Influenza-associated Excess Mortality in the Philippines, 2006-2015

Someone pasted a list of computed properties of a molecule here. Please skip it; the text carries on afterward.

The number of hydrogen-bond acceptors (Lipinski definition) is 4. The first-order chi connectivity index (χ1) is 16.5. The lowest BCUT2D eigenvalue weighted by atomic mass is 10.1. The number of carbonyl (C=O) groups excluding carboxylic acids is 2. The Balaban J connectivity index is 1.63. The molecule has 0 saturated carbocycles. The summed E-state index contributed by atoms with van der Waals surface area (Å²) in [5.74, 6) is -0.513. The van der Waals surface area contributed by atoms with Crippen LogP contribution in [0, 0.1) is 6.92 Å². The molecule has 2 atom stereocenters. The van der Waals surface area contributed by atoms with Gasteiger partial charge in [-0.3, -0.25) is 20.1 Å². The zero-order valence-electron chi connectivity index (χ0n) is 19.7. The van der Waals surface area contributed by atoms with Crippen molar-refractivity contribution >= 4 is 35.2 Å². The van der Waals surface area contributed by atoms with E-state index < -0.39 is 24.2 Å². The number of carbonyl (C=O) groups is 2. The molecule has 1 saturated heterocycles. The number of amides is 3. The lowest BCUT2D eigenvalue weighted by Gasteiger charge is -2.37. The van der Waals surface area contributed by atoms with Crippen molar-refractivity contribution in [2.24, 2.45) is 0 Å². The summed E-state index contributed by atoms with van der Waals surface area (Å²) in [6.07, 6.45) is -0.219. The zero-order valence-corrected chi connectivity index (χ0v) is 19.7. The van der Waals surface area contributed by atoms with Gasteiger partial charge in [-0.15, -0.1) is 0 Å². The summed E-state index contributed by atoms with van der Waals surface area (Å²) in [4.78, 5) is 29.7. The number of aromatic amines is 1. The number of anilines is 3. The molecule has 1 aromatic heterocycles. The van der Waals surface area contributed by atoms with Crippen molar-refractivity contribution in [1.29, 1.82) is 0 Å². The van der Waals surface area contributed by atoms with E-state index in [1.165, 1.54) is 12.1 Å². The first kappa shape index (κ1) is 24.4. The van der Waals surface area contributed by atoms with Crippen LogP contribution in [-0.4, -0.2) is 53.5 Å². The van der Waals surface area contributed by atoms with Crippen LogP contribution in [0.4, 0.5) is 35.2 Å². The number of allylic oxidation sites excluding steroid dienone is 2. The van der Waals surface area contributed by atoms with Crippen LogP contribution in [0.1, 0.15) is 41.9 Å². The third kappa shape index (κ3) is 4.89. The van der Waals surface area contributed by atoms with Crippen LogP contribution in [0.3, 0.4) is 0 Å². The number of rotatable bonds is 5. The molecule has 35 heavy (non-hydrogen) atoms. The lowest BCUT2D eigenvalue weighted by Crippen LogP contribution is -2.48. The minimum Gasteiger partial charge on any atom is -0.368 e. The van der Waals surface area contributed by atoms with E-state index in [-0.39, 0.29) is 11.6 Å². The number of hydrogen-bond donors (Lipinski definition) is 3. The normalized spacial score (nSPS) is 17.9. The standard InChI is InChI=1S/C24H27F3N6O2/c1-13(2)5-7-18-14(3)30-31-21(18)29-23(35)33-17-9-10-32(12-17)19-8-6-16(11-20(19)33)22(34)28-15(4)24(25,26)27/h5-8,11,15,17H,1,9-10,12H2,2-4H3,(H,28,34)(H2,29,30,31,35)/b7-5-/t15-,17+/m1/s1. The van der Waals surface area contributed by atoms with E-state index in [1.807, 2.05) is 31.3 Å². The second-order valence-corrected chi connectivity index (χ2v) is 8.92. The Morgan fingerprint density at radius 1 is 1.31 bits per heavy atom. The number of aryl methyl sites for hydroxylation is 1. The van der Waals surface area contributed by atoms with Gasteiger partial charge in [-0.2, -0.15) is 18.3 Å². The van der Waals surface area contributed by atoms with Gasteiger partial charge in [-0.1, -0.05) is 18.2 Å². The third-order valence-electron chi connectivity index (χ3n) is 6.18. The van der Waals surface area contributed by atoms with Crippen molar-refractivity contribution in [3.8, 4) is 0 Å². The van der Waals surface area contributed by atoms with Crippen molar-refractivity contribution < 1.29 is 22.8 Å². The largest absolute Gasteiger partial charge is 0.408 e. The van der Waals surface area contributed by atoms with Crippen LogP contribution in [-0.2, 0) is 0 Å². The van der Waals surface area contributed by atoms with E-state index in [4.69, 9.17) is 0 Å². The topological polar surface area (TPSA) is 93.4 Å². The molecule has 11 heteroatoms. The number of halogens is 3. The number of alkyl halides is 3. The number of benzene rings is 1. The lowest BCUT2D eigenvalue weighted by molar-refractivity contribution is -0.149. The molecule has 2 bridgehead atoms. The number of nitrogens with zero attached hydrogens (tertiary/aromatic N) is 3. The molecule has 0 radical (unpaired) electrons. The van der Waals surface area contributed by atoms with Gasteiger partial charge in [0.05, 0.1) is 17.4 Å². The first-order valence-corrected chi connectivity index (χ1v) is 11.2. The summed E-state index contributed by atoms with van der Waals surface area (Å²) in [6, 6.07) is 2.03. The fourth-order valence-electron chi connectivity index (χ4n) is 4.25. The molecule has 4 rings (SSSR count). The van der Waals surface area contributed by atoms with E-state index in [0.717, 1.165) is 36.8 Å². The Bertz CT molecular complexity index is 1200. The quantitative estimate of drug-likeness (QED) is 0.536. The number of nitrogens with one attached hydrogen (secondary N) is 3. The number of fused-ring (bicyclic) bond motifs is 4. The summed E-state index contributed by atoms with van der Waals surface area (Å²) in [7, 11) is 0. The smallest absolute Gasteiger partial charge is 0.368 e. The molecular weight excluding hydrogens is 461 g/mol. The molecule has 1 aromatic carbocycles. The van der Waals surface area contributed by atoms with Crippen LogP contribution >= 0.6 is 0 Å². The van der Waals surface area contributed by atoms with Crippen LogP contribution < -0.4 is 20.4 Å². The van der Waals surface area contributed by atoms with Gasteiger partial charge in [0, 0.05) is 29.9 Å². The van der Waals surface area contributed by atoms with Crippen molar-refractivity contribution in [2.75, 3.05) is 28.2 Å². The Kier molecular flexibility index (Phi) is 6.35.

Influenza-associated mortality has not been quantified in the Philippines. Here, we constructed multiple negative binomial regression models to estimate the overall and age-specific excess mortality rates (EMRs) associated with influenza in the Philippines from 2006 to 2015. The regression analyses used all-cause mortality as the dependent variable and meteorological controls, time, influenza A and B positivity rates (lagged for up to two time periods), and annual and semiannual cyclical seasonality controls as independent variables. The regression models closely matched observed all-cause mortality. Influenza was estimated to account for a mean of 5,347 excess deaths per year (1.1% of annual all-cause deaths) in the Philippines, most of which (67.1%) occurred in adults aged ≥60 years. Influenza A accounted for 85.7% of all estimated excess influenza deaths. The annual estimated influenza-attributable EMR was 5.09 (95% CI: 2.20-5.09) per 100,000 individuals. The EMR was highest for individuals aged ≥60 years (44.63 [95% CI: 4.51-44.69] per 100,000), second highest for children aged less than 5 years (2.14 [95% CI: 0.44-2.19] per 100,000), and lowest for individuals aged 10 to 19 years (0.48 [95% CI: 0.10-0.50] per 100,000). Estimated numbers of excess influenza-associated deaths were considerably higher than the numbers of influenza deaths registered nationally. Our results suggest that influenza causes considerable mortality in the Philippines-to an extent far greater than observed from national statistics-especially among older adults and young children.